Fiona Duff: Annie get your musical - or panto

I have a friend called Anne Smith. You probably haven't heard of her, but if life was fair you certainly would know that name.

Friday, 20th October 2017, 6:52 am
Updated Monday, 11th December 2017, 9:12 pm
Anne Smith trained at Queen Margarets College in Edinburgh

Anne, originally from Kirkcaldy and trained at Queen Margaret’s College in Edinburgh, has one of the best singing voices I have ever heard. In addition, she has brilliant comic timing, whether on stage in pantomime or sitting around my kitchen table regaling us with her tales.

Of course, life as an actor is tough for the majority in this profession.

Most actors I know can pull a great pint of beer. And the sad thing is that most probably spend more time working behind a bar than in front of a camera. Anyway, there is a reason why I am rambling on about Anne. You see, she’s done a lot of work in West End musicals – so often understudying main roles and often drafted in at the last minute to fill some famous shoes. I’ve seen her as Evita as well as playing the Julie Walters role in Mamma Mia.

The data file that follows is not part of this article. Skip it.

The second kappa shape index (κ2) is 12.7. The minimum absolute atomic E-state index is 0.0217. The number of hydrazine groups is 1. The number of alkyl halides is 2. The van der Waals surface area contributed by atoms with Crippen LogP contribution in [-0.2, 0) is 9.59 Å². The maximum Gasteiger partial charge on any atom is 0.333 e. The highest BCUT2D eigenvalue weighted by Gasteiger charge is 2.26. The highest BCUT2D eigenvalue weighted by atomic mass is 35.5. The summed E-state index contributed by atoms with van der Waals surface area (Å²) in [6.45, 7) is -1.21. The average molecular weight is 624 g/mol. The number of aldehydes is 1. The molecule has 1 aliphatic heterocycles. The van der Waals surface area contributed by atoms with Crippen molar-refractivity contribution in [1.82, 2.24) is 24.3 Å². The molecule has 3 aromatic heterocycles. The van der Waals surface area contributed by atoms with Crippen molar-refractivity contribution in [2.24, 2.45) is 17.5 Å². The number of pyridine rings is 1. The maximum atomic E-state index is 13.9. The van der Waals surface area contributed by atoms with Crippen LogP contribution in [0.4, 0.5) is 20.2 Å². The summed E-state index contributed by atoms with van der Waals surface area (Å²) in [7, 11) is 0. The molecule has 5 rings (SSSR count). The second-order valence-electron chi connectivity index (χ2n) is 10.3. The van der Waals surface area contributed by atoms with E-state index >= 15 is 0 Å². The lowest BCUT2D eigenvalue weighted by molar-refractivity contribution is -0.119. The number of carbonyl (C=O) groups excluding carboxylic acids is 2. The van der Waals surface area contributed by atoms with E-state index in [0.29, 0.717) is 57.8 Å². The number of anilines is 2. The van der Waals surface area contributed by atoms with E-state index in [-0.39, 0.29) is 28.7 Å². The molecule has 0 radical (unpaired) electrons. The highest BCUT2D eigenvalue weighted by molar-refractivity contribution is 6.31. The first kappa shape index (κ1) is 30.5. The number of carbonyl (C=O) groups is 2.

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In fact, if any casting directors want someone to play Ms Walters’ younger sister, then they need look no further, as although they were born hundreds of miles apart, there is something uncannily alike about them.

However, getting to see her in those last-minute roles was easy when I lived in London. She’d call me, I would jump on the Underground and be in Shaftesbury Avenue in the shake of a lamb’s tail. Or 40 minutes, as most journeys in London take.

Right now Anne is in Annie – first of all understudying Miranda Hart as the beastly Miss Hannigan, and now doing the same for Craig Revell Horwood.

Those of you who spend their Saturday evenings perched in front of the TV might well realise that there is a problem with his casting in the role as he has Strictly commitments that evening.

So there it is – if you fancy seeing this great Scottish actress where she belongs, then go to the Piccadilly Theatre any Saturday before Christmas.

I tell you – she’s a cracker.